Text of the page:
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By: Phil Savrin
It is commonly known in our industry that even an insurer that has accepted coverage for a liability claim can nevertheless be exposed to liability beyond the limits of the policy if it fails to settle the claim. The reason for this rule is that an insurer’s contractual agreement to protect the insured’s financial interest extends to safeguarding the insured from a judgment outside the monetary coverages of the policies. Many courts hold that the insurer cannot “gamble” with the insured’s money, which it could be doing in circumstances where the liability exposure exceeds the limits of the policy. As with many such aspirations, however, the devil is in the details in terms of how the rule is applied.
The easy case is where the insured is clearly liable for the claim asserted and the damages clearly exceed the limits of the policy. In that circumstance, it is only a matter of time before a judgment is entered in excess of the limits of the policy. At the other end of the spectrum, where it is clear that the insured is not liable – or that the damages are clearly within the limits of the policy – the insurer is “gambling” with its own funds and should not be exposed to an extra-contractual claim. The challenging case falls between these two extremes, where a jury is not expected to find liability, or award damages exceeding the policy limits, but might do so.
However the insurer may have gotten there, if it is facing an extra-contractual claim then it is likely that the unanticipated has occurred. For this reason, clever (some might say crafty) attorneys may try to make the offer difficult to accept or may not provide full and complete information, with the goal of setting up the insurer for a bad faith claim down the road or gaining leverage during settlement discussions. This tactic may be employed particularly where the limits are woefully insufficient such that there is no other means of a financial recovery.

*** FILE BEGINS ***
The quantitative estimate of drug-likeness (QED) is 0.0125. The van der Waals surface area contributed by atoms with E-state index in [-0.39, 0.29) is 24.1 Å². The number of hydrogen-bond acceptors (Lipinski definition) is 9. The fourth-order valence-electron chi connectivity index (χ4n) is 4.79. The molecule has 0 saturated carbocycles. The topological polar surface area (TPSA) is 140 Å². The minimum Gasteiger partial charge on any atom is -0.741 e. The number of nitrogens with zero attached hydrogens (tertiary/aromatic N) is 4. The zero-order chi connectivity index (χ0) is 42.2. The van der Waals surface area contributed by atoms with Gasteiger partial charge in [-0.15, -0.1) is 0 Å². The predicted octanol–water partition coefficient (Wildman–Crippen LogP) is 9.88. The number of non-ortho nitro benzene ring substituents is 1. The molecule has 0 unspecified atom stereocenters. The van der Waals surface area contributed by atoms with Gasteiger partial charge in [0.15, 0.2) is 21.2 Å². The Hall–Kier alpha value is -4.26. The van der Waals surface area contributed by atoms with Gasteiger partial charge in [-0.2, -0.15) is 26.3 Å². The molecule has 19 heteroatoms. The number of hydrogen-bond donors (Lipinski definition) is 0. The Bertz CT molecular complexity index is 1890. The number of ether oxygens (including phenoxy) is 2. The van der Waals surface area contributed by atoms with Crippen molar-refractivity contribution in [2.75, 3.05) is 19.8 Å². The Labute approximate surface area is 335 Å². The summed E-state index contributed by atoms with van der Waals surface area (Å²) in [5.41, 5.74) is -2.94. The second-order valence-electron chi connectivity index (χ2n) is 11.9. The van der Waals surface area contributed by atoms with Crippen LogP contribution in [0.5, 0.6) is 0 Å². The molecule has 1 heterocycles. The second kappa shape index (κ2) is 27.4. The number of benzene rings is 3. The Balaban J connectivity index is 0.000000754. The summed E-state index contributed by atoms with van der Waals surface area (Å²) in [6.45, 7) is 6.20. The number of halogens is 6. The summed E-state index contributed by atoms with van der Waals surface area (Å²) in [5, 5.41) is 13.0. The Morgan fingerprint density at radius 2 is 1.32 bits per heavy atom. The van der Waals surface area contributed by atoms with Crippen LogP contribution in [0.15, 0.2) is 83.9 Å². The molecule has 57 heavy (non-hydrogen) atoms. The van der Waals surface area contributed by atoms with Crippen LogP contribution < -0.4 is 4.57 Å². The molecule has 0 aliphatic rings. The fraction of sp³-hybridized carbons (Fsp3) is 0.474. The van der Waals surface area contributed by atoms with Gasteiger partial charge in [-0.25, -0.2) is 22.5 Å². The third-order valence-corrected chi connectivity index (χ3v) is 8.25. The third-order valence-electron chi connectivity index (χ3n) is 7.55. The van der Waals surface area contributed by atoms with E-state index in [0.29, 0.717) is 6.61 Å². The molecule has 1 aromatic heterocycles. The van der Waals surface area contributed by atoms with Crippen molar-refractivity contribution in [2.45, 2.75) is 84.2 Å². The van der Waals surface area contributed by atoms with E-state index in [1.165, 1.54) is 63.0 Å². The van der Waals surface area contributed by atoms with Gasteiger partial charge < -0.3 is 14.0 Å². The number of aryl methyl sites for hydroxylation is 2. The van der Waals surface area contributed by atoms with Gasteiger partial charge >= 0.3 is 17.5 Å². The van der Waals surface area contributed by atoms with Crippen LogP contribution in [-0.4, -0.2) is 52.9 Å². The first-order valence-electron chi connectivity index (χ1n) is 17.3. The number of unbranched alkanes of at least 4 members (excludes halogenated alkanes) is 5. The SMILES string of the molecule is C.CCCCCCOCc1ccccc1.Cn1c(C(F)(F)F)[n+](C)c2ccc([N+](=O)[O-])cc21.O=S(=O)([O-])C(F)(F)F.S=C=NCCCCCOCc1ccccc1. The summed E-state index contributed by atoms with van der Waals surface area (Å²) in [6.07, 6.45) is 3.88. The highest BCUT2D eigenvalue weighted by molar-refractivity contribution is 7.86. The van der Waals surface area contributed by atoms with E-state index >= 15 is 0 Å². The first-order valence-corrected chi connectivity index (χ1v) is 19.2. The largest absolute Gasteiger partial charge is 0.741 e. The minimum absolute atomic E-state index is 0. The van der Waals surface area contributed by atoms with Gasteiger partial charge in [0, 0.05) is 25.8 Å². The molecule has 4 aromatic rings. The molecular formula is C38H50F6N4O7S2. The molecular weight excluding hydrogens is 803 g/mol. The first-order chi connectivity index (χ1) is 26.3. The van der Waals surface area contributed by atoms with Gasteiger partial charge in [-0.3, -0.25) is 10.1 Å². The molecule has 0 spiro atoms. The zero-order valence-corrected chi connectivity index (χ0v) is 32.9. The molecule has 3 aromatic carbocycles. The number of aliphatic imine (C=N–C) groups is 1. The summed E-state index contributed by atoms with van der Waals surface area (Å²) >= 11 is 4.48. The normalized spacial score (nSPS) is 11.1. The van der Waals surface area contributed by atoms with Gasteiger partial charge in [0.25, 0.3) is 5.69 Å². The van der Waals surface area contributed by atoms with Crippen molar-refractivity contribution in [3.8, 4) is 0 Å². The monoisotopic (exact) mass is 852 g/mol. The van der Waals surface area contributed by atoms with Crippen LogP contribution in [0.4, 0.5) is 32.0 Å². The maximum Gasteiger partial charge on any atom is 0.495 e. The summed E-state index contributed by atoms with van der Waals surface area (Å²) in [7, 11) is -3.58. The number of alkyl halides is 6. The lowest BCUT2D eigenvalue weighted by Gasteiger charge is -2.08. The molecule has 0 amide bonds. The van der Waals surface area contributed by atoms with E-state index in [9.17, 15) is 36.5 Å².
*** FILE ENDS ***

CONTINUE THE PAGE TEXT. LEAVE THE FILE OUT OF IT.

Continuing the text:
To counter these efforts, any demand for policy limits should be regarded as the time bomb that it is. If the decision is made not to accept the demand, an explanation should be provided as to why liability or damages are uncertain as well as coverage concerns that may need to be taken into consideration. If applicable, the response to a demand can include requests for evidence or witnesses to be produced for examination and leave open the possibility of further settlement discussions as the investigation proceeds. The letter should be prepared as though it is being presented to a jury, for that may be precisely its purpose; because hindsight is 20-20, being able to clearly reconstruct the “lay of the land” is critical to defending the reasonableness of the decision at the time it was made in these challenging situations.
If you have any questions or would like more information, please contact Phil Savrin at firstname.lastname@example.org.